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Dear Editor:
Does every immigrant in the US, and every aspiring immigrant in the rest of the world, have a personal computer, and a highly sophisticated knowledge of how to use it? If not, they can just forget about applying for the visa lottery. Starting with the DV-2005 lottery, entries must be submitted electronically between Saturday, November 1, 2003 and Tuesday, December 30, 2003. Anything submitted by U.S. Postal Service will be ignored. Can a poor person n the U.S., much less in Ethiopia, have a chance? I guess not. Henceforth, the lottery will be for the well off and the well-connected, which seems to me to be a flagrant violation of the humanitarian principles that should guide the immigration law at its best. See here for the full story from the US State Department. Bureau of Consular Affairs, Visa Services, can be found at The hardship that the new electronic requirement will pose for ordinary people is well illustrated by the instructions on how to send photos, which used to be so easy. Here is what they say, at page 2: “Each applicant, his/her spouse, and each child will therefore need a computer file containing his/her digital photo (image) which will be submitted on-line with the EDV Entry Form. The image file can be produced either by taking a new digital photograph or by scanning a photographic print with a digital scanner.” There are many more lines of equally intimidating instructions, but these first few lines will suffice. Pages 10-11 have a list of countries in Africa and Asia, which are eligible for the lottery this year. There are a few that are famous for their computer-literate population, but many or most are among the poorest countries in the world, where access to a computer for ordinary citizens would be out of the question. Are there key players in the State Department who wish to eliminate the visa lottery? If so, they should come before Congress and make their pitch. What has been done, instead, is to quietly make the lottery impossible for ordinary people of modest means, here and abroad. Does anybody care about this?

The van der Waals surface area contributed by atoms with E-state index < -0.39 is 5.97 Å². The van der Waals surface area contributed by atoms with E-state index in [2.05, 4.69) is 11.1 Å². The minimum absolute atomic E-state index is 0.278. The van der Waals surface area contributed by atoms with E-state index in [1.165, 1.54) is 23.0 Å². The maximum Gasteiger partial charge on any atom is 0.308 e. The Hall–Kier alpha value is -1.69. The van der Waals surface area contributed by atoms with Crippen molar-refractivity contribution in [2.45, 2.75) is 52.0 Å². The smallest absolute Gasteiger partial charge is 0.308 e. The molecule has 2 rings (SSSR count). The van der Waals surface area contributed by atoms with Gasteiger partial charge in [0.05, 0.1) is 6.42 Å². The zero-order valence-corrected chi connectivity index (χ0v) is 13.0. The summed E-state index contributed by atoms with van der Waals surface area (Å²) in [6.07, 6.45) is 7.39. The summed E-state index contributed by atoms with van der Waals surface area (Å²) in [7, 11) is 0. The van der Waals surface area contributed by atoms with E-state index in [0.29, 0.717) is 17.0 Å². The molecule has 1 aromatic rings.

Carl R. Baldwin